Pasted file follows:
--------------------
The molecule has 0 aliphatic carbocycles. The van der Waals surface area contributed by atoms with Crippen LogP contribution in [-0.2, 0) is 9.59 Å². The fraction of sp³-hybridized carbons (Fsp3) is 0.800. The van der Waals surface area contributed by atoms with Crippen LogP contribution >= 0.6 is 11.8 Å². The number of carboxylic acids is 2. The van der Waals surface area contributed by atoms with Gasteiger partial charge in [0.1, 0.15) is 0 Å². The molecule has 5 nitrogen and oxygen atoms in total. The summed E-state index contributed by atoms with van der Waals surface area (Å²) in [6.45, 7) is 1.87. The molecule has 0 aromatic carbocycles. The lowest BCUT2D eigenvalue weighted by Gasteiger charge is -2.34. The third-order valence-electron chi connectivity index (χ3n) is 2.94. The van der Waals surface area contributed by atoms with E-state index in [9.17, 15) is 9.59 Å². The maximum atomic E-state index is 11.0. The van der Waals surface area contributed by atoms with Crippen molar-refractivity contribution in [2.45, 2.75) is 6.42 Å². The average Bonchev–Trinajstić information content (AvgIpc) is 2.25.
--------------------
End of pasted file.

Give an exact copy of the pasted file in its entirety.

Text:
The molecule has 0 aliphatic carbocycles. The van der Waals surface area contributed by atoms with Crippen LogP contribution in [-0.2, 0) is 9.59 Å². The fraction of sp³-hybridized carbons (Fsp3) is 0.800. The van der Waals surface area contributed by atoms with Crippen LogP contribution >= 0.6 is 11.8 Å². The number of carboxylic acids is 2. The van der Waals surface area contributed by atoms with Gasteiger partial charge in [0.1, 0.15) is 0 Å². The molecule has 5 nitrogen and oxygen atoms in total. The summed E-state index contributed by atoms with van der Waals surface area (Å²) in [6.45, 7) is 1.87. The molecule has 0 aromatic carbocycles. The lowest BCUT2D eigenvalue weighted by Gasteiger charge is -2.34. The third-order valence-electron chi connectivity index (χ3n) is 2.94. The van der Waals surface area contributed by atoms with E-state index in [9.17, 15) is 9.59 Å². The maximum atomic E-state index is 11.0. The van der Waals surface area contributed by atoms with Crippen molar-refractivity contribution in [2.45, 2.75) is 6.42 Å². The average Bonchev–Trinajstić information content (AvgIpc) is 2.25.